As Baltimore City hires a corps of more than 300 people to help track and limit the spread of COVID-19 locally, those workers will receive some extra support from a Catholic Charities program.

Through a contract with the city, the agency’s Villa Maria Community Resources Behavioral Health Clinic in Fallstaff will offer a range of services – from tips on stress management to weekly therapy sessions – to help individuals as they undertake this vital work.

Calling people who have tested positive for COVID-19, or those who may have come in close contact with an infected person, can be a stressful or demoralizing job.

“They get lots of hang-ups,” said Kevin Keegan, director of the agency’s Family Services division. “The idea was to be able to offer them information, education, and support – and direct therapy, as well, if that’s something they need.”

The Fallstaff clinic will begin supporting the new workers from day one, joining the new employees’ orientation to offer information on mental health, coping skills, stress management, and managing grief during a pandemic, said Clinic Director Melissa Jenkins.

But trainings will not be limited to topics that are specifically related to the coronavirus. Future sessions could include information about substance use disorders or supporting family members with mental health concerns. The clinic is also planning email blasts to remind workers of available services and offer practical tips on topics such as sleep.

“It’s a larger scope,” Jenkins said about the plan. “It runs the gamut from prevention services all the way through to weekly therapy or psychiatry – we can provide that, too.”

More than 1,350 contact tracers are currently working across the state, according to Maryland’s covidLINK website. Tracers provide information about how to quarantine and watch for symptoms, and where to turn if the patient needs more help. Similar processes have been used in other health emergencies locally and globally to reduce the spread of infectious disease.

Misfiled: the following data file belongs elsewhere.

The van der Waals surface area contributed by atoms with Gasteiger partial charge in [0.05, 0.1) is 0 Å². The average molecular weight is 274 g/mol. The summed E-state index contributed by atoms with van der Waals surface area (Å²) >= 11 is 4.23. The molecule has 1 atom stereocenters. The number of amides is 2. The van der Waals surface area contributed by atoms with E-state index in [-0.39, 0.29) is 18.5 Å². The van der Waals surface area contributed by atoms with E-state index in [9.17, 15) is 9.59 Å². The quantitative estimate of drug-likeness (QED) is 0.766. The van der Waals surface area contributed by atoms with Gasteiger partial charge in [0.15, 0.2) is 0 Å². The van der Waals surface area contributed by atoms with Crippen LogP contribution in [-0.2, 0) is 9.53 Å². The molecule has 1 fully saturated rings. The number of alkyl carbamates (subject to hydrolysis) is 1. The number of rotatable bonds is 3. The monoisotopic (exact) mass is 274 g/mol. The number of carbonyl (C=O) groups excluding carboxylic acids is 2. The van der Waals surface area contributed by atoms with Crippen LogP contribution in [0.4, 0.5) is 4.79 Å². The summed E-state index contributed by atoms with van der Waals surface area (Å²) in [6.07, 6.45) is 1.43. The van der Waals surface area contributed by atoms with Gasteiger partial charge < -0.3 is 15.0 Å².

Many of Baltimore’s “Health Corps” jobs are geared to people with relevant experience – such as customer service or health care – who are currently out of work. The clinic’s behavioral health services will add to a list of benefits that includes career advice, financial counseling, and legal services. While the contact tracing position is temporary, these holistic supports aim to help workers overcome any barriers to finding stable and permanent employment.

At the Fallstaff clinic, a senior clinician has been tapped to provide the bulk of therapeutic services, though several other therapists are prepared to offer support if needs increase. Given the unprecedented nature of COVID-19, the clinic’s approach may evolve as needs become clear.

“This is not completely uncharted territory for us, but in terms of it being about contact tracers and specifically about COVID-19, that’s a new context,” Jenkins said. “We will be collaborating with them to hear about what some of the unique stressors are.”

In providing information about a broad continuum of services, Jenkins also hopes workers will tell friends and family about options for support at the Fallstaff clinic.

“Our goal is to increase access to mental health services, whether that is through us or through some other identified program,” she said.

More information about the Villa Maria Community Resources Behavioral Health Clinics in Baltimore City, or in Allegany, Anne Arundel, Baltimore, Carroll, Frederick, or Harford Counties is available on the Catholic Charities website, and by calling 667-600-3000.